Game Development Reference
In-Depth Information
//double sx, sy, sz mapped to short
//double tn, bs, ct mapped to byte
sht = key->frame;
if (key->linear) sht |= 0x8000;
ar.Write(&sht, sizeof(USHORT));
WriteShortVector(ar, key->x, scale[0], key->y, scale[1],
key->z, scale[2]);
WriteShortVector(ar, key->h, scale[3], key->p, scale[4],
key->b, scale[5]);
WriteShortVector(ar, key->sx, scale[6], key->sy, scale[7],
key->sz, scale[8]);
byt = (char)(key->tn * 128.0);
ar.Write(&byt, sizeof(char));
byt = (char)(key->bs * 128.0);
ar.Write(&byt, sizeof(char));
byt = (char)(key->ct * 128.0);
ar.Write(&byt, sizeof(char));
Strategies for delivering content quicker
If you have experienced the Internet via a dial-up modem, then you will
know it can be very frustrating.
For many users this is the way they will see your content. You owe it to
them to deliver this content as quickly as possible. We can approach this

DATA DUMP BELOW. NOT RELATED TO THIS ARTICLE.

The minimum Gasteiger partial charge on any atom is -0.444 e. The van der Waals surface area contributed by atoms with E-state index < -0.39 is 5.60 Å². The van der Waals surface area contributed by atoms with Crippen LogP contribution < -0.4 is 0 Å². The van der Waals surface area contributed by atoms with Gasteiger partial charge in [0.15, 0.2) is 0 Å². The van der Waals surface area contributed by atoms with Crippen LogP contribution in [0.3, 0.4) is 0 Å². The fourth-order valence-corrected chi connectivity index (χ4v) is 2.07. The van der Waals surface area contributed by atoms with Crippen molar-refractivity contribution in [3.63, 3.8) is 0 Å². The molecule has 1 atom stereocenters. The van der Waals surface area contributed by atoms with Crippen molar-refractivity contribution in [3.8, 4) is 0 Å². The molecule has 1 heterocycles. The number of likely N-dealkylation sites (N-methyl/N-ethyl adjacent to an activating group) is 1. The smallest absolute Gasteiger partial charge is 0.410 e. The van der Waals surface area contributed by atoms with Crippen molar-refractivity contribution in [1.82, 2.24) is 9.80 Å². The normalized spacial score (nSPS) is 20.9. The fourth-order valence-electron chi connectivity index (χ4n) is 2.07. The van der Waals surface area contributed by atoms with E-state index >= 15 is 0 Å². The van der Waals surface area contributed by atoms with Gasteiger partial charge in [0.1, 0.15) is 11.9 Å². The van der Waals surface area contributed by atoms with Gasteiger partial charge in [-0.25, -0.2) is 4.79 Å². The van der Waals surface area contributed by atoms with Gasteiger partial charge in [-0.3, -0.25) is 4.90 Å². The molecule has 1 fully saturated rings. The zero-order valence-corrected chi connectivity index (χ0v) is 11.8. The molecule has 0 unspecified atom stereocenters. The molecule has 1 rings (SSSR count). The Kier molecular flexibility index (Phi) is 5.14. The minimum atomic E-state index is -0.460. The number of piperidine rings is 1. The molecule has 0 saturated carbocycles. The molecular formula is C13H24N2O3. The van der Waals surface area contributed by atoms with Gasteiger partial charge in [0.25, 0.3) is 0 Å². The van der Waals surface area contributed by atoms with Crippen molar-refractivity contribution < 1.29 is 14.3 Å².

in one of three ways.
Using loading scenes
The simplest technique is to use loading screens. By keeping loading
screens small, the browser will at least be able to display some content.
If the loading screen includes game play instructions, then this can keep
the user occupied while the actual content downloads. A useful method is
to load the main character while the user is reading game instructions.
When the main character is loaded you can switch to a scene where the
main character can be displayed, often including some animation. This
could be used to provide some background to the game while the first
environment loads. As the navigation through the 3D environment
evolves, you may need to return to the main character scene or the pre-
loader if your code detects that resources are not yet available. It is a very
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